regina king db890

Regina King’s movie entitled “One Night in Miami” premiered at the Venice Film Festival on Monday night. The film, based on Kemp Powers’ play of the same name, follows Cassius Clay, Malcolm X, Jim Brown and Sam Cooke as they celebrate Clay's win over Sonny Liston in February 1964. “One Night in Miami” made history not only as King’s directorial debut, but also as the first premiere directed by a Black woman in the festival's 88 year history. 

The Venice Film Festival, much like their international festival counterparts, has excluded Black female talent throughout their history. One outlier is Euzhan Palcy, a female director from Martinique, who won four awards for her 1984 film, “Sugar Cane Alley,” including the Silver Lion for Best Picture. After Palcy’s festival success, and eventual Oscar for “A Dry White Season” (1989) she found it difficult to remain popular in Hollywood. Last year, she spoke to the Guardian about film executives and said, “They loved my film-making and the stories, but eventually they would say: ‘Sorry it’s too black. Our marketing department cannot sell it.’”


Now, 36 years after Palcy’s first festival success, King is worried that not much has changed. At a Monday evening press conference she echoed Palcy’s concerns and said, “It’s interesting because how this film performs will open doors or maybe close doors for more Black female directors … that’s how things seem to work.” 

Much of the pressure on filmmakers is a result of the perceived importance of festivals. Three of the last five Academy Award winners for Best Picture opened at the Venice Film Festival and many decision-makers in the industry look to festival selections as the true test for whether a film is worth critical attention or not. The lack of diversity represented in these selections often get film festivals in trouble. 

In 2017, the Venice Film Festival came under fire for only including one film directed by a woman in the competition categories. The next year, the festival took an amended version of the 50/50 by 2020 pledge. The original pledge, created by the Times Up movement and the Center for Cultural Power, demanded the release of statistic-based transparency reports surrounding submissions and selections, but the amendments made by the festival committed to transparency without the statistics. 

Some festivals like Rotterdam and Berlin now release the names of those on their selection committees but the Venice Film Festival does not. Their website states, “Regarding the selection of the films submitted, the Festival Director will be assisted by his staff of experts, as well as by a group of correspondents and international consultants…”  Two years after the pledge, there are more women in competition- the number has increased from one to eight out of 18 total competitors- but there is still no reported data about the selection committee.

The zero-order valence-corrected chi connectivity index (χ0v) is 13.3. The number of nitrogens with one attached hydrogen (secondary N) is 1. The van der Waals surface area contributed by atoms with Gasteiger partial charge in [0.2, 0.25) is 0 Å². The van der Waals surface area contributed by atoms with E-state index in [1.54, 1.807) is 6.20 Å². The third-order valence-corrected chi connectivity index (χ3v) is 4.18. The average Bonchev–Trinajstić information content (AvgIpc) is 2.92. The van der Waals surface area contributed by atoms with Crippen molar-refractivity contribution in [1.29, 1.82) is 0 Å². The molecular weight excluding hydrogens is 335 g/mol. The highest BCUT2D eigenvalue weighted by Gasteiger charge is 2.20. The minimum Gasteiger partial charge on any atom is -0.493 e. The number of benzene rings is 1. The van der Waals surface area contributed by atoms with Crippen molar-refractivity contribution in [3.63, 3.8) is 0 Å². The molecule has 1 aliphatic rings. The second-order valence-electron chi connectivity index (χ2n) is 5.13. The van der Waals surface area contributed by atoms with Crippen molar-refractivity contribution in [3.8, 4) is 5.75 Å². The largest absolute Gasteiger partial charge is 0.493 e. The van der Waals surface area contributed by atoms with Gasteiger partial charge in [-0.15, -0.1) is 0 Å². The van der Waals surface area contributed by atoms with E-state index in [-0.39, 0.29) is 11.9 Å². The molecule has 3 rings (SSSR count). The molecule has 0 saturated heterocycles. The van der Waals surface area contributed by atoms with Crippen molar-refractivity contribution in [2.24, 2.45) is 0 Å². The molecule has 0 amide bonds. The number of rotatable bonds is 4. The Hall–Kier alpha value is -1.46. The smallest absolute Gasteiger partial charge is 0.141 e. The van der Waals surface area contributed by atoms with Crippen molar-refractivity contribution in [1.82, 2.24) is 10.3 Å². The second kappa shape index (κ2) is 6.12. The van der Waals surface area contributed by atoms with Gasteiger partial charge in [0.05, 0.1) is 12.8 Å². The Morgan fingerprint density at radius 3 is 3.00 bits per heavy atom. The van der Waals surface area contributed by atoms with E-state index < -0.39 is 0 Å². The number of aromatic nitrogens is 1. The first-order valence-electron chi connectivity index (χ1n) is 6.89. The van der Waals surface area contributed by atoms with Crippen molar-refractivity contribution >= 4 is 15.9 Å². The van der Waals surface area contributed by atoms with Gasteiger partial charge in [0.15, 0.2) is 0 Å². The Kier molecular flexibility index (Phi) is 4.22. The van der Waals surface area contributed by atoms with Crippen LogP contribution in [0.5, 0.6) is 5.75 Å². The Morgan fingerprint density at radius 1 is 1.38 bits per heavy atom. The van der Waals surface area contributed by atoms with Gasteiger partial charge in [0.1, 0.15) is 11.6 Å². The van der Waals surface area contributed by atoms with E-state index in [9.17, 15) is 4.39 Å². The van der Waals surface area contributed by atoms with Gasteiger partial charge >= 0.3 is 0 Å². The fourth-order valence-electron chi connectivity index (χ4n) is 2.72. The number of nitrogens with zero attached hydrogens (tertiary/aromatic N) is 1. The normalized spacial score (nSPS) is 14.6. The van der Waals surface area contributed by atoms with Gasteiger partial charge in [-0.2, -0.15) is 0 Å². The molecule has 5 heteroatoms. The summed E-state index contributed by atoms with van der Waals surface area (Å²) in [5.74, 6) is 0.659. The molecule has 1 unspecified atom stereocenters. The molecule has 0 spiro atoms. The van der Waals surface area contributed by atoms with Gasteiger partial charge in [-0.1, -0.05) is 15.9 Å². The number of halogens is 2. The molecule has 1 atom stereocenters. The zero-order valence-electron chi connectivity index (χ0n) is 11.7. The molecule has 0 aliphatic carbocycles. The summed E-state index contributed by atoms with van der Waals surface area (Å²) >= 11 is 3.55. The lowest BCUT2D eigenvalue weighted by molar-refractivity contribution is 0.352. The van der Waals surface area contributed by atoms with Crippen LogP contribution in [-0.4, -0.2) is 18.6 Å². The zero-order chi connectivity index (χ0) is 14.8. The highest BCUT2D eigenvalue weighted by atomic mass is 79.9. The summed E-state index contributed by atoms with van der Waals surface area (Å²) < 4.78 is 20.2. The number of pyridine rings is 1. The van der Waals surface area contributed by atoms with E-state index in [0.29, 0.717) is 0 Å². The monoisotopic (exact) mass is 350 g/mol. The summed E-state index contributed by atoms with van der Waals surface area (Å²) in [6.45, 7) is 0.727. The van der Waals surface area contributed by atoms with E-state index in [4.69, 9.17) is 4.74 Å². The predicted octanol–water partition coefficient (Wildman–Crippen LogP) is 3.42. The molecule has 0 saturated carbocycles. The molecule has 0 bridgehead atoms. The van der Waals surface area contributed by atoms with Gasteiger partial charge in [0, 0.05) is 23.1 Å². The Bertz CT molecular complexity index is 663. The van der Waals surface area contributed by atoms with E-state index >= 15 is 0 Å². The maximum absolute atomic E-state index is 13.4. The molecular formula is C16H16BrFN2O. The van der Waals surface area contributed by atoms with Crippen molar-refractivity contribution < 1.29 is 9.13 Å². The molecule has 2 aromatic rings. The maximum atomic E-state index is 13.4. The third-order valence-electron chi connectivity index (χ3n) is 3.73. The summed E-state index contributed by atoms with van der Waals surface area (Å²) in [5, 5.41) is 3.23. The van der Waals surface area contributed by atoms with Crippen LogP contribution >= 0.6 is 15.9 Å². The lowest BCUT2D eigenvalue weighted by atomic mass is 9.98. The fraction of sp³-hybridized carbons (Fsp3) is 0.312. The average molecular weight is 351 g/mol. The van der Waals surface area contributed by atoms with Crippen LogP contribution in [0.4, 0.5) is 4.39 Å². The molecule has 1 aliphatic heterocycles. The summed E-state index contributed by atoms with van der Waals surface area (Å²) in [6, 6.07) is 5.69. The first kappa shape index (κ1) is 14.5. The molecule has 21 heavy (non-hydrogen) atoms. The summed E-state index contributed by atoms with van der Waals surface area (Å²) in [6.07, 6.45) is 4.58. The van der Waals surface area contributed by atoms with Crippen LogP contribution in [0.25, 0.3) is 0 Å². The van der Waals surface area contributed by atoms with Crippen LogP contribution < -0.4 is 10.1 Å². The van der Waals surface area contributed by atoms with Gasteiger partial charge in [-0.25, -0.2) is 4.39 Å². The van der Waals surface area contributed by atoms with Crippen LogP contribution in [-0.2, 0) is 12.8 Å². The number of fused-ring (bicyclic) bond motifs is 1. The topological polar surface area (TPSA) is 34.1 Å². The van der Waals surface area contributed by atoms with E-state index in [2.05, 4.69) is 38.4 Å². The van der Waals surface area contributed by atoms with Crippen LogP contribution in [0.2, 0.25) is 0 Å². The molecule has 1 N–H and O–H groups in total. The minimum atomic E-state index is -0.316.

In 2019, King also took the 50/50 by 2020 pledge when she won Best Supporting Actress at the Golden Globes for her role in Barry Jenkins’ “If Beale Street Could Talk.” She promised that the staff on her projects in the next two years, like “One Night in Miami,” would be 50% women. In her acceptance speech she emphasized the power of industry voices and said, “We are on our soap box and using a moment to talk about the systemic things that are going on in life. Time’s Up times two. The reason why we do this is because we understand that our microphones are big and we are speaking for everyone.”

New Fall Issue d217c


Photo credit: Flickr Creative Commons/ Gage Skidmore 

More from BUST

Berlin Film Festival Makes History With Gender Neutral Awards

The Academy Snubs Yet Another Black Female Filmmaker

The #GirlPowerSummit Empowered Women In Film

Madeleine Janz is a journalism student at the New School. She lives in New York City and enjoys film, as long as film means rewatching the same five rom-com's from the 90's every week. You can follow her @madilonglegs24 on Instagram and Twitter. 

Support Feminist Media!
During these troubling political times, independent feminist media is more vital than ever. If our bold, uncensored reporting on women’s issues is important to you, please consider making a donation of $5, $25, $50, or whatever you can afford, to protect and sustain
Thanks so much—we can’t spell BUST without U.